response to refugee crisis
we will reach 38,500 people
A recent shelter survey by the United Nations High Commissioner for Refugees indicated that there has been a substantial and continuing increase in the number of Syrian refugees living in poor conditions.
Increased pressure on the housing market has resulted in rental inflation and higher rates of eviction. The policy in Lebanon denies refugees the right to work. As a result, the refugee families find it more and more difficult to meet their basic needs, they are forced to move to substandard accommodations, reduce food, withdraw children from school, marry young, etc.
Some of the refugees have been around so long that they are no longer considered temporary residents by surrounding communities. The resulting overcrowding causes extra pressure on public services and other issues, which often create tension between citizens and refugees. The willingness and ability of host communities and the local authorities to attend to the needs of refugees in informal settlements has been stretched to the breaking point.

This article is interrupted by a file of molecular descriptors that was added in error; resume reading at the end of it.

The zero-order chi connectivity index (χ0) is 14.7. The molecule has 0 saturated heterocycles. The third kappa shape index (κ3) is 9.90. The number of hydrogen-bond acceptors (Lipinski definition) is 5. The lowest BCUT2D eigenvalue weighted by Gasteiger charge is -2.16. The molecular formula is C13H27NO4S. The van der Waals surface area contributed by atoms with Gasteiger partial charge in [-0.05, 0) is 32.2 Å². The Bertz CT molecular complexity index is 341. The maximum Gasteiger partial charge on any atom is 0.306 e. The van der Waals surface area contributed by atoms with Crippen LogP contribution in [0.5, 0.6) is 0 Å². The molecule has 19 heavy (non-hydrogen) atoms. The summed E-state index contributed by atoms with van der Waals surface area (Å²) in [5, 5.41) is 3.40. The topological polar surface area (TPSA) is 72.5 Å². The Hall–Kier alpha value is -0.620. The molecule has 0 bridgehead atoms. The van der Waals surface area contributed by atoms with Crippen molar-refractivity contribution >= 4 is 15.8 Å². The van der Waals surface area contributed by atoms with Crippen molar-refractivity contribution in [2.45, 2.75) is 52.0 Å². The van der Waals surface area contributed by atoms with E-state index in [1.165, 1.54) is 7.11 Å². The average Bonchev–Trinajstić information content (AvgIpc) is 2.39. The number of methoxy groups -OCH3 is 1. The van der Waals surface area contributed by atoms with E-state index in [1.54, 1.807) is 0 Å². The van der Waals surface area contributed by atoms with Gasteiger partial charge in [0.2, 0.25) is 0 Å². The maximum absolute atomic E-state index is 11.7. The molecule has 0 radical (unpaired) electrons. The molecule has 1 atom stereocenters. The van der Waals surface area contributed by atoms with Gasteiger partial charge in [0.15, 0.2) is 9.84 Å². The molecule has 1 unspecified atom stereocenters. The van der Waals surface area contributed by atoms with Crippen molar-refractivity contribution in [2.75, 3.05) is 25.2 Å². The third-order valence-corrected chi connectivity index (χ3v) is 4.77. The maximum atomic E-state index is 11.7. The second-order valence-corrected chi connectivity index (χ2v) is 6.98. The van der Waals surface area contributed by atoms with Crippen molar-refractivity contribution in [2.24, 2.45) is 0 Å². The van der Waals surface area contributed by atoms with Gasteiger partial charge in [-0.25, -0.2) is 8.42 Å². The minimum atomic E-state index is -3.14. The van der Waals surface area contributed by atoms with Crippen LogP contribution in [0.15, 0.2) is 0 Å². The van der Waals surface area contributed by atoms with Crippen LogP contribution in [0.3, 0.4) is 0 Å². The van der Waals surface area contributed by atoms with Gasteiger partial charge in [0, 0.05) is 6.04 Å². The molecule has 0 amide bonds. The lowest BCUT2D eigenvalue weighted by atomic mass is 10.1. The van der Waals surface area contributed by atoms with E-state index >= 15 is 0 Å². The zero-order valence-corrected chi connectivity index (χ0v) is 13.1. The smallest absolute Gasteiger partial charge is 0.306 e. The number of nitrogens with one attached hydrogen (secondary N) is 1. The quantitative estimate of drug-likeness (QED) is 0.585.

Helping refugee families
Our program will target those who are less accessible and will strengthen the efforts to meet the refugee communities longer-term needs. We will incorporate durable shelters, community-based programming, and the evolving support needed for those returning to Syria.
If you wish to support our work, please, donate here. Our refugee program will serve 38,500 individuals directly affected by the Syrian conflict. It will focus on the following groups:
- Syrian refugees in Lebanon and Jordan (including Palestinian refugees from Syria)
- Established Palestinian communities in Lebanon and Jordan
- Disadvantaged host populations in Lebanon and Syria
We will focus on three key areas:
- Upgrading homes
- Upgrading communities
- Helping participants learn valuable job skills